Van Cleef & Arpels does more than simply make watches and jewellery – each item is an individual work of fantastical art. So how does the brand’s President and CEO Nicolas Bos see the future of this historic maison? MOJEH digs deep to discover the passion that drives the fantasy.
“I cannot imagine, especially in the world of luxury, not being fully immersed and passionate about your activity and your product,” says Nicolas Bos, President and CEO of Van Cleef & Arpels. “I’m not an artist per se, but I love working with artists and creative people, making things happen and giving them opportunities to showcase and share their work. That’s what drives me, so I’m quite happy I manage to do that with the company. A long time ago, the fashion was to say that the product and nature of the company doesn’t matter, as long as the qualities of the leadership are good. However, my personal experience is the exact opposite.”
Indeed, Bos is nothing if not immersed in the Van Cleef & Arpels world of passion, magic and whimsy. But given the opportunity, who wouldn’t want to be? The classic Parisian maison has been making reality out of fantasies in precious metals and jewels since 1896, and is one of the world’s foremost names in haute joaillerie.
“It is actually quite a blessing to be working in such an environment,” says Bos. “Time has flown since I joined. I have never been bored so I am a very lucky person in that sense, but I think it is a fascinating industry. I started to discover the world of jewellery about 20 years ago and I think I still haven’t discovered everything, far from it. Van Cleef & Arpels is a house with plenty of opportunities for creation and new projects so you never have the impression that you are doing the same thing twice. I consider myself quite lucky and I am very, very far from being bored or blasé. Really, I couldn’t imagine it.”
Bos joined the luxury umbrella of Richemont Group in 1992, and progressed to Van Cleef & Arpels in 2000 as Creative and Marketing Director. His appointment as VCA’s Vice President came in 2009, before becoming Global President and CEO soon after in 2013. So it’s little wonder that Bos approaches his work with such dedication – carrying the weight of VCA’s heritage on his shoulders is quite the responsibility.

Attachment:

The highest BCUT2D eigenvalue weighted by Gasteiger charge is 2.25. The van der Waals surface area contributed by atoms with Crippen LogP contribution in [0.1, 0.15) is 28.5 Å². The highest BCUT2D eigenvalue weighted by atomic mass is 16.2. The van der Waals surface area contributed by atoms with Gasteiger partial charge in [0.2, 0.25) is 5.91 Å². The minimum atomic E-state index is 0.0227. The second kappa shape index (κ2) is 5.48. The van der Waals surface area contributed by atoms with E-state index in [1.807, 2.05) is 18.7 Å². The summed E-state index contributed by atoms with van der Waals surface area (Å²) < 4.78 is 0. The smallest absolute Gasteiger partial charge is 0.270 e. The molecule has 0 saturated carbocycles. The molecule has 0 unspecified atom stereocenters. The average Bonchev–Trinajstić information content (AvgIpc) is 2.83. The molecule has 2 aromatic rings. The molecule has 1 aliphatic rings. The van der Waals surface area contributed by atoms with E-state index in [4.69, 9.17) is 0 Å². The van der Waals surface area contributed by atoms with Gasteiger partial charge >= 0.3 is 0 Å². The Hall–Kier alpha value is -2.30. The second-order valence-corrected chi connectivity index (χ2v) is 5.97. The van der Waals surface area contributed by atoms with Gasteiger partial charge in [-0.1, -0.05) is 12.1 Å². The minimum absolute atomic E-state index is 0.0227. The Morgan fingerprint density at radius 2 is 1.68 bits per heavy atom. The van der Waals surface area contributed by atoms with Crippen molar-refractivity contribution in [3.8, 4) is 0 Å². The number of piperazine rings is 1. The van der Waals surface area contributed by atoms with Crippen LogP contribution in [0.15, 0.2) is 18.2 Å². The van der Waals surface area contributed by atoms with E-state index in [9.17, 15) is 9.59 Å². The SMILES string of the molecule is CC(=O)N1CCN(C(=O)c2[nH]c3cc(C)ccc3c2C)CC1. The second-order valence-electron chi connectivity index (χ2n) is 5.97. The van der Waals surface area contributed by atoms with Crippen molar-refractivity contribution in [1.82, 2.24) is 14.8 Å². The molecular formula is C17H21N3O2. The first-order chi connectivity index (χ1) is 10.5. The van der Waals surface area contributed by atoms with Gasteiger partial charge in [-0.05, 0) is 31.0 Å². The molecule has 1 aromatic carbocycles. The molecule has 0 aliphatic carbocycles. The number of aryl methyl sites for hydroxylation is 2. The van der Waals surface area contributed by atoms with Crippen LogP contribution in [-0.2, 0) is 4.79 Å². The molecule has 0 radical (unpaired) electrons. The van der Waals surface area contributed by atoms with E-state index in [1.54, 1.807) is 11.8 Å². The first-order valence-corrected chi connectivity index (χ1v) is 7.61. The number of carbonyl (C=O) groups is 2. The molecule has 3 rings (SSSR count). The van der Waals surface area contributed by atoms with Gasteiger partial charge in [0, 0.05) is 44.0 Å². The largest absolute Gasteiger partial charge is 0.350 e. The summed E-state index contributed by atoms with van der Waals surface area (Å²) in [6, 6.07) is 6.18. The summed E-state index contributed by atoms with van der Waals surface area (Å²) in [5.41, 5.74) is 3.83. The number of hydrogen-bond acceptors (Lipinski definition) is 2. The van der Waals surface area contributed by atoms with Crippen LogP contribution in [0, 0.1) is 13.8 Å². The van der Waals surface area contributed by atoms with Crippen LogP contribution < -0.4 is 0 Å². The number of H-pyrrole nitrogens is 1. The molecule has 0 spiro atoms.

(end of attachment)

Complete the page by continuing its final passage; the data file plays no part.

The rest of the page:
“At VCA we try be extremely faithful to our identity, and to be very clear about who we are,” says Bos. “You cannot be everything for everyone so we have a style, we have certain techniques, we have categories of products and we stick to that. There are some people that love it and some people that don’t appreciate it, and that is totally fine because that’s what it takes to have style.”
Due to VCA’s rich heritage, its pieces are steeped in rich symbolism and techniques that are literally ages old. So is modern technology becoming ever more important, or are the old ways still the best? “Honestly, I think it is both and I think it is also a great opportunity that has developed over the years,” says Bos. “I don’t see a fight or a contradiction between craftsmanship and technology, I think that we are all craftsmen by nature and it was always the duty of the craftsman to use the best possible tools that were available. At the end of the day, it comes down to the combination of the craft and the quality of the hand and the quality of the tools that are available”. “The way we work in the workshops today is really a combination of pretty much everything; we do the majority of our operations manually because this is still the best way to get the results we are looking for. We use some techniques that are thousands of years old, like lost-wax casting which was used by the Ancient Egyptians 5,000 years ago, but it’s still the best technique”.
“If we think back over the last 30 years, there is the development of laser technology, that’s enabled us to create finishes that are much more delicate and refined than the traditional soldering techniques. And in the last 10-15 years the development of 3D imagery and 3D printing has come, not as a substitute but as a complement, by creating a bridge between the two dimensional design stage and the three dimensional final product. In trying to use technology as a substitute for the human touch you lose the soul of what you do. But if you give the best tools to craftsmen that really have the skills and that have been trained the traditional way, they know the materials in a way that no machine ever will,” says Bos.